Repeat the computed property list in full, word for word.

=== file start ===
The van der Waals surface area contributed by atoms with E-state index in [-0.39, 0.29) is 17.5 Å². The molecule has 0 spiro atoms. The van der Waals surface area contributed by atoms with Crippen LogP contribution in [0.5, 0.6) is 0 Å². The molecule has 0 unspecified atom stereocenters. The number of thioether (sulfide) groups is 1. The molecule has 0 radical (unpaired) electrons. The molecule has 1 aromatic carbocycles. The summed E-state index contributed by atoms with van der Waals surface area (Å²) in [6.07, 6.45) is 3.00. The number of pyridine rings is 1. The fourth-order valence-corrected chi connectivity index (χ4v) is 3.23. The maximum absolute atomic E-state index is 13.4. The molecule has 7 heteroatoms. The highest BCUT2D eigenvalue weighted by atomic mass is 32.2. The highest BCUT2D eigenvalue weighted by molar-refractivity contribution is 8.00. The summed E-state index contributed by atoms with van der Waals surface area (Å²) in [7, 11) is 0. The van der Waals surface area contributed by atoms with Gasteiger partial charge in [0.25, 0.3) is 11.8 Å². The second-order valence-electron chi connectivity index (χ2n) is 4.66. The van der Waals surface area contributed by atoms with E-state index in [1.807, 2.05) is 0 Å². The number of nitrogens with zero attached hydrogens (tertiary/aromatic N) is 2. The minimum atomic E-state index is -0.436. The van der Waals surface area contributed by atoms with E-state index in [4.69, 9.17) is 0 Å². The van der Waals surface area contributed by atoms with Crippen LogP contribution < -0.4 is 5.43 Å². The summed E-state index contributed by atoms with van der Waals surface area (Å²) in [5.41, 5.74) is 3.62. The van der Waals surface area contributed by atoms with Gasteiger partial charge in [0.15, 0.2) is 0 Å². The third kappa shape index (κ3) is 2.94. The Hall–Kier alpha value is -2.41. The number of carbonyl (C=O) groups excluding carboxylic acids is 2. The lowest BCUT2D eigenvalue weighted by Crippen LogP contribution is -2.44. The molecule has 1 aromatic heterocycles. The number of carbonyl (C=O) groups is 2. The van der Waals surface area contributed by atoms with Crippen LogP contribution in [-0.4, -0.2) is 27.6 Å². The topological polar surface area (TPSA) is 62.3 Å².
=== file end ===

The van der Waals surface area contributed by atoms with E-state index in [-0.39, 0.29) is 17.5 Å². The molecule has 0 spiro atoms. The van der Waals surface area contributed by atoms with Crippen LogP contribution in [0.5, 0.6) is 0 Å². The molecule has 0 unspecified atom stereocenters. The number of thioether (sulfide) groups is 1. The molecule has 0 radical (unpaired) electrons. The molecule has 1 aromatic carbocycles. The summed E-state index contributed by atoms with van der Waals surface area (Å²) in [6.07, 6.45) is 3.00. The number of pyridine rings is 1. The fourth-order valence-corrected chi connectivity index (χ4v) is 3.23. The maximum absolute atomic E-state index is 13.4. The molecule has 7 heteroatoms. The highest BCUT2D eigenvalue weighted by atomic mass is 32.2. The highest BCUT2D eigenvalue weighted by molar-refractivity contribution is 8.00. The summed E-state index contributed by atoms with van der Waals surface area (Å²) in [7, 11) is 0. The van der Waals surface area contributed by atoms with Gasteiger partial charge in [0.25, 0.3) is 11.8 Å². The second-order valence-electron chi connectivity index (χ2n) is 4.66. The van der Waals surface area contributed by atoms with E-state index in [1.807, 2.05) is 0 Å². The number of nitrogens with zero attached hydrogens (tertiary/aromatic N) is 2. The minimum atomic E-state index is -0.436. The van der Waals surface area contributed by atoms with E-state index in [4.69, 9.17) is 0 Å². The van der Waals surface area contributed by atoms with Crippen LogP contribution < -0.4 is 5.43 Å². The summed E-state index contributed by atoms with van der Waals surface area (Å²) in [5.41, 5.74) is 3.62. The van der Waals surface area contributed by atoms with Gasteiger partial charge in [0.15, 0.2) is 0 Å². The third kappa shape index (κ3) is 2.94. The Hall–Kier alpha value is -2.41. The number of carbonyl (C=O) groups excluding carboxylic acids is 2. The lowest BCUT2D eigenvalue weighted by Crippen LogP contribution is -2.44. The molecule has 1 aromatic heterocycles. The number of carbonyl (C=O) groups is 2. The van der Waals surface area contributed by atoms with Crippen LogP contribution in [-0.4, -0.2) is 27.6 Å². The topological polar surface area (TPSA) is 62.3 Å².